Monday, December 3, 2007

End of an Era

I discovered while working on my new old 10-speed Peugeot this past weekend that it needs some specialized tools to really take the whole thing apart. As a result, I was basically just able to clean things up a bit and replace the tires and tubes, rather than re-pack bearings and whatnot like I wanted. On the plus side, the front and rear derailers are now working well. The main problem was the gucked-up chain. I cleaned the chain with Pedro's Bio Cleaner twice with a toothbrush and then let it sit in a moderately heavy coat of oil overnight. I then wiped off the excess oil and--viola!--the chain was nice and smooth.

My irritation at not being able to access all parts of this bike with common tools got me thinking about bike culture again. It was with the 10-speeds in the 1970s and 1980s that most bicycles became mechanically inaccessible to the average rider. Special tools and more complex gearing systems ensured that even folks with the desire to work on their own bikes have to amass an arsenal of specialized, expensive, or hard-to-come-by tools. This means that professional mechanics at bike shops become the keepers of "bike wisdom" and know-how, which creates a mystique of exclusivity and inaccessibility for the average person. It also creates a sub-culture of amateur "gear heads" who become obsessed with the minutia of bike parts and tools, living out their fantasies of ditching the corporate world for the life of a grease monkey or professional racer. Most people associate an interest in bikes and DIY maintenance with this exclusive and frankly obnoxious subculture, and don't want to have anything to do with it.

I refurbished the Columbia only with common tools available at any hardware store (except the cable cutters and chain tool), most of which I already had in my toolbox. The Peugeot, on the other hand, which is almost the same age as the Columbia, is virtually inaccessible to me with the tools I have and what little common sense I possess. Unfortunately, the trend over the last three decades has gone the way of more complex and inaccessible bikes, and the bikes that everyone could work on themselves have virtually disappeared. Sure, lots of folks do all their own work, but they're people who see working on their bikes as a hobby to invest both time and money in, and these people are a distinct minority. The average person is completely intimidated by their bike, and wouldn't know where to begin. I have been, and largely still am, that person. It's not the whole reason, but I think it's a big part of why more people don't get out of their cars and onto a bike.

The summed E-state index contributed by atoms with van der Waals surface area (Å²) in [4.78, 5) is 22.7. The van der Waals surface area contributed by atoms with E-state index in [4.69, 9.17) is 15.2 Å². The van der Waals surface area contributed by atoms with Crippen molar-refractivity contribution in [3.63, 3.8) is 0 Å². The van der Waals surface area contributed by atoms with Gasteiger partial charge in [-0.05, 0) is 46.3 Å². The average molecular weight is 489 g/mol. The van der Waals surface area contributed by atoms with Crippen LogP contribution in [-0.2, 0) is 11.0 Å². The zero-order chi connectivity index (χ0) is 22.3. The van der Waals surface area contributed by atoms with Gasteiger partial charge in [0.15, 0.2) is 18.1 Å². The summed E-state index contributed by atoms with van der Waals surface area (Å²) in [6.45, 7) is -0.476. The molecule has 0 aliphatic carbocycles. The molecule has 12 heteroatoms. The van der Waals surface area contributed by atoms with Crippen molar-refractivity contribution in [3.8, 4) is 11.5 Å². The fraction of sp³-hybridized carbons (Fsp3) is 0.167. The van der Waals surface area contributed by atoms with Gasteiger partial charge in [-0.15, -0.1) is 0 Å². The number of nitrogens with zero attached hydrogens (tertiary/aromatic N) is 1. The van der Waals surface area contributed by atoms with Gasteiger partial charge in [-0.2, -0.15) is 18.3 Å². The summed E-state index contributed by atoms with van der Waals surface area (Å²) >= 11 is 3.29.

1. The specialized tools needed to work on that Peugeot should not be any sort of barrier to learning how to work on a bicycle. A good start is a Park tool kit that has all of the basic tools. It takes some time to become an efficient mechanic.

    Don't get too frustrated with this "obnoxious sub culture" you're talking about. There are nice people and not-nice people in every facet of life - not just around bicycles. I work on bicycles, and I'm a nice guy. There are many others.

    I've enjoyed reading about your projects, and will continue. It reminds me of the same interest and excitement I had when I began working on bicycles. Don't get discouraged - just have fun learning how to fix new stuff. The internet has a wealth of information to help anybody learn how to fix any (especially old) bicycle.

  2. Specialized tools are a little bit intimidating and not only that there is no standardization of cassette puller tools. and it seems they change generationally even with the same manufacturer. 3 speeds are complex too and I have never torn one apart only oil like crazy and hope that solves any problem as well as adjusting the linkage of course. The same can be said of Cars my 1966 Beetle was fun to work on even if it had no heat in winter to speak of (Chicago commuter) also the 1974 Volvo I had was easy. Now cars cost 10 times as much. Bikes are not ten times as costly unless you go for the Pashley. My ten speed Raleigh is now easier to work on as a single speed fixed wheel and fun. The cog is easy to get off and put a different one on if I move back to the flatland of Holland. You do not see many ten speeds in holland, mostly 3 speed and dynamo lights and mudguards. Practical not too racy and no streak down the back of the clothes when it rains or snows which it does a lot. Thanks Ed on mostly practical bikes going to work and church and the grocery store some with mudguards some not.

  3. I think that with a little research and a visit to the park tool web site would solve your problems. I took apart a huffy omni 10 with a screw driver and a wrench, and a cable cutter, thats it. (did not take of cassette) I refurbished a schwinn varsity with the same tools, and tons of grease.

    don't give up!!